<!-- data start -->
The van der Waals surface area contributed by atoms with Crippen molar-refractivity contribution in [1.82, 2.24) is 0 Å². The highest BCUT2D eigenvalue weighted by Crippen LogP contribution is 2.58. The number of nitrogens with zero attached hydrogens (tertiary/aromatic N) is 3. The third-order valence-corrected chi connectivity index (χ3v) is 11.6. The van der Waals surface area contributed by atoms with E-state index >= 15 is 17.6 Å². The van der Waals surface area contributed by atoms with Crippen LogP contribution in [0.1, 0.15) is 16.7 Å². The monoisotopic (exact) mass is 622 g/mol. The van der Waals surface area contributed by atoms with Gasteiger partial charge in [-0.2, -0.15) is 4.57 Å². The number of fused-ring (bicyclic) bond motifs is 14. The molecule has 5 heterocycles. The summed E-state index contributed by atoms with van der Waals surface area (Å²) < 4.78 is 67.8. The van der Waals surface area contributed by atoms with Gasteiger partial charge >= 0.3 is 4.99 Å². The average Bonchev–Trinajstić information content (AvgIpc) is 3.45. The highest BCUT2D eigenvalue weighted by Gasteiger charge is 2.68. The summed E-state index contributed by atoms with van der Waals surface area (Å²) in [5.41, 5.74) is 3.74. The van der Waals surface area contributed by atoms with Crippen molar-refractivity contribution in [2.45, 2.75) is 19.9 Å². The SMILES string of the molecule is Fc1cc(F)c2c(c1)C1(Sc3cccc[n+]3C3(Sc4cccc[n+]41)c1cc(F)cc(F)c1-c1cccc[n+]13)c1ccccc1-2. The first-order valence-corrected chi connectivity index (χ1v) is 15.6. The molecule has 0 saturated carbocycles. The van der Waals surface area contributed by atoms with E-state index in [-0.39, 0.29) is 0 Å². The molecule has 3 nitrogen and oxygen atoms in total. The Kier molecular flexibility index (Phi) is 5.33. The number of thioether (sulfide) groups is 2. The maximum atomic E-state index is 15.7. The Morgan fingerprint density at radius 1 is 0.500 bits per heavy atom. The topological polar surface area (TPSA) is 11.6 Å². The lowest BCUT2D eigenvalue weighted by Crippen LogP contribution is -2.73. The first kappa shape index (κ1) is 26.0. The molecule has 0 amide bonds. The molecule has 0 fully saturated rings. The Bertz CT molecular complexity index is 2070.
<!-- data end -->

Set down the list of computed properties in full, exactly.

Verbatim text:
The van der Waals surface area contributed by atoms with Crippen molar-refractivity contribution in [1.82, 2.24) is 0 Å². The highest BCUT2D eigenvalue weighted by Crippen LogP contribution is 2.58. The number of nitrogens with zero attached hydrogens (tertiary/aromatic N) is 3. The third-order valence-corrected chi connectivity index (χ3v) is 11.6. The van der Waals surface area contributed by atoms with E-state index >= 15 is 17.6 Å². The van der Waals surface area contributed by atoms with Crippen LogP contribution in [0.1, 0.15) is 16.7 Å². The monoisotopic (exact) mass is 622 g/mol. The van der Waals surface area contributed by atoms with Gasteiger partial charge in [-0.2, -0.15) is 4.57 Å². The number of fused-ring (bicyclic) bond motifs is 14. The molecule has 5 heterocycles. The summed E-state index contributed by atoms with van der Waals surface area (Å²) < 4.78 is 67.8. The van der Waals surface area contributed by atoms with Gasteiger partial charge >= 0.3 is 4.99 Å². The average Bonchev–Trinajstić information content (AvgIpc) is 3.45. The highest BCUT2D eigenvalue weighted by Gasteiger charge is 2.68. The summed E-state index contributed by atoms with van der Waals surface area (Å²) in [5.41, 5.74) is 3.74. The van der Waals surface area contributed by atoms with Crippen molar-refractivity contribution in [2.45, 2.75) is 19.9 Å². The SMILES string of the molecule is Fc1cc(F)c2c(c1)C1(Sc3cccc[n+]3C3(Sc4cccc[n+]41)c1cc(F)cc(F)c1-c1cccc[n+]13)c1ccccc1-2. The first-order valence-corrected chi connectivity index (χ1v) is 15.6. The molecule has 0 saturated carbocycles. The van der Waals surface area contributed by atoms with E-state index in [-0.39, 0.29) is 0 Å². The molecule has 3 nitrogen and oxygen atoms in total. The Kier molecular flexibility index (Phi) is 5.33. The number of thioether (sulfide) groups is 2. The maximum atomic E-state index is 15.7. The Morgan fingerprint density at radius 1 is 0.500 bits per heavy atom. The topological polar surface area (TPSA) is 11.6 Å². The lowest BCUT2D eigenvalue weighted by Crippen LogP contribution is -2.73. The first kappa shape index (κ1) is 26.0. The molecule has 0 amide bonds. The molecule has 0 fully saturated rings. The Bertz CT molecular complexity index is 2070.